A tip of my garden hat—and hoe—to the volunteers rolling up their sleeves to rescue native Michigan wildflowers from construction sites in Leelanau County.

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This brigade of wildflower rescuers makes up a volunteer arm of the Leelanau Conservancy, and they have been at it for 24 seasons, digging up, potting and keeping plants healthy for a big Memorial Day weekend wildflower sale.

Before bulldozers arrive at construction sites, they’ll meet three days a week for two-hour-plus digs to harvest native flowers like trillium and jack-in-the-pulpit, ferns and other native plants that won’t survive the excavators. (Most of these plants need dappled sunlight, which is gone once the woods have been clear-cut for driveways, new home sites or home additions.)

Digging up trillium

Photo by Emily Tyra

Leelanau Conservancy volunteer manager Lindy Kellogg shares that this is a “condensed, intense rescue. There are about five weeks when the spring flowers come up that we know where they are to dig them.”

She adds that they are constantly on the lookout for landowners who are going to be doing work on their property, to “let us come in and save those flowers,” she says. With an uptick of “property changing hands and new construction in the area, those folks might be able to learn a little about the conservancy and, in a roundabout way, help us out.” (To sweeten the deal: they also get a tax credit and can keep some of the saved flowers to plant elsewhere on their property.)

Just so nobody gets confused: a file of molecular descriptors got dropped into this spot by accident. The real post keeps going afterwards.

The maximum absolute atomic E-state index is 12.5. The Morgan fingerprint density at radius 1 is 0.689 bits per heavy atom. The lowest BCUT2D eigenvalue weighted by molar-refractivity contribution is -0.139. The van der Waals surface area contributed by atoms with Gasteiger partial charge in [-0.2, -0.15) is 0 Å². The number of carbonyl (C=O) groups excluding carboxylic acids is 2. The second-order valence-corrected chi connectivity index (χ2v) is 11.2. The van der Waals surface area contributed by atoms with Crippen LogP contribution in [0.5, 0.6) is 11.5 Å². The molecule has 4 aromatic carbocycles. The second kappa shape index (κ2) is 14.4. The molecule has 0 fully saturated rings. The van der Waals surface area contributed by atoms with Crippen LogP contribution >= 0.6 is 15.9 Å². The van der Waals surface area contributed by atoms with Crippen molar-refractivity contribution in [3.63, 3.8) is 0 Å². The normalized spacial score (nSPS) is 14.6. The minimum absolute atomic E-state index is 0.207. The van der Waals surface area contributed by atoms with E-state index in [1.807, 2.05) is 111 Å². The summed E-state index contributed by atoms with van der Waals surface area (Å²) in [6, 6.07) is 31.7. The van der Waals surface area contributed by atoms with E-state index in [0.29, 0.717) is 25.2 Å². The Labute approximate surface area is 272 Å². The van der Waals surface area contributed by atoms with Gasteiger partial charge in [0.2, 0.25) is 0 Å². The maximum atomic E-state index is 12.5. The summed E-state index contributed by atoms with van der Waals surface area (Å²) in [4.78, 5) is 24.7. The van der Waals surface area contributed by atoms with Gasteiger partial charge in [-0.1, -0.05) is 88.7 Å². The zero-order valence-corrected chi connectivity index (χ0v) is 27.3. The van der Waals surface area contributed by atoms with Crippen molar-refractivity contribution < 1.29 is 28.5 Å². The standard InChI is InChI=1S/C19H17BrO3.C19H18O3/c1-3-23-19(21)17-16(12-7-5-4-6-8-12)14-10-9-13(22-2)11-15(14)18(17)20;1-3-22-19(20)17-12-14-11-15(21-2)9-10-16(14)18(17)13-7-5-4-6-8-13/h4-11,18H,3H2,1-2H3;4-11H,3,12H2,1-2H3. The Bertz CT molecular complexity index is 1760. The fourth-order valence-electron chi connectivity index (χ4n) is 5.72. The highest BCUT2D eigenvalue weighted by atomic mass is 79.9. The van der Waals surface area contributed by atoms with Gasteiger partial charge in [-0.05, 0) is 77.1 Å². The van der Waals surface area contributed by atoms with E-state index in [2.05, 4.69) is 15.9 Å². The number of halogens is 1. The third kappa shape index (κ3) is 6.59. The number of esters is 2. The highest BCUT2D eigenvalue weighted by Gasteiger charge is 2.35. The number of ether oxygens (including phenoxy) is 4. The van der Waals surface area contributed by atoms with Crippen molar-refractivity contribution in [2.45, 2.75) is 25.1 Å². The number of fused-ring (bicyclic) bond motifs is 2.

Tens of thousands of native plants and wildflowers have been saved over the past two decades.

Trillium in a bucket

Photo by Emily Tyra

Digging up trillium in a yard

Photo by Emily Tyra

Those on the Leelanau Peninsula who would like to save plants on their own property or anyone who’d like to help as a volunteer can head here. And if you are curious about planting your backyard with spring ephemera, know that wildflowers have built-in brawn in addition to their beauty. They are essential to Northern Michigan’s forest ecosystems, evolving along with birds, insects and animals, which have a symbiotic relationship with the plants. Fun fact: “Trillium are actually spread by ants,” shares Joanie Woods, a founding member of the wildflower rescue crew.

I’ll look for you among the sea of potted wildflowers on the Leland Village Green Friday and Saturday of Memorial Weekend, starting at 9 a.m. each day. Word on the street is to get there early—on Friday if possible—to shop for more than 1,000 plants representing 30 to 50 species: violets, trillium, columbine, bellwort, ferns, jack-in-the-pulpit …

Trillium in pots

Photo by Emily Tyra

Photo(s) by Emily Tyra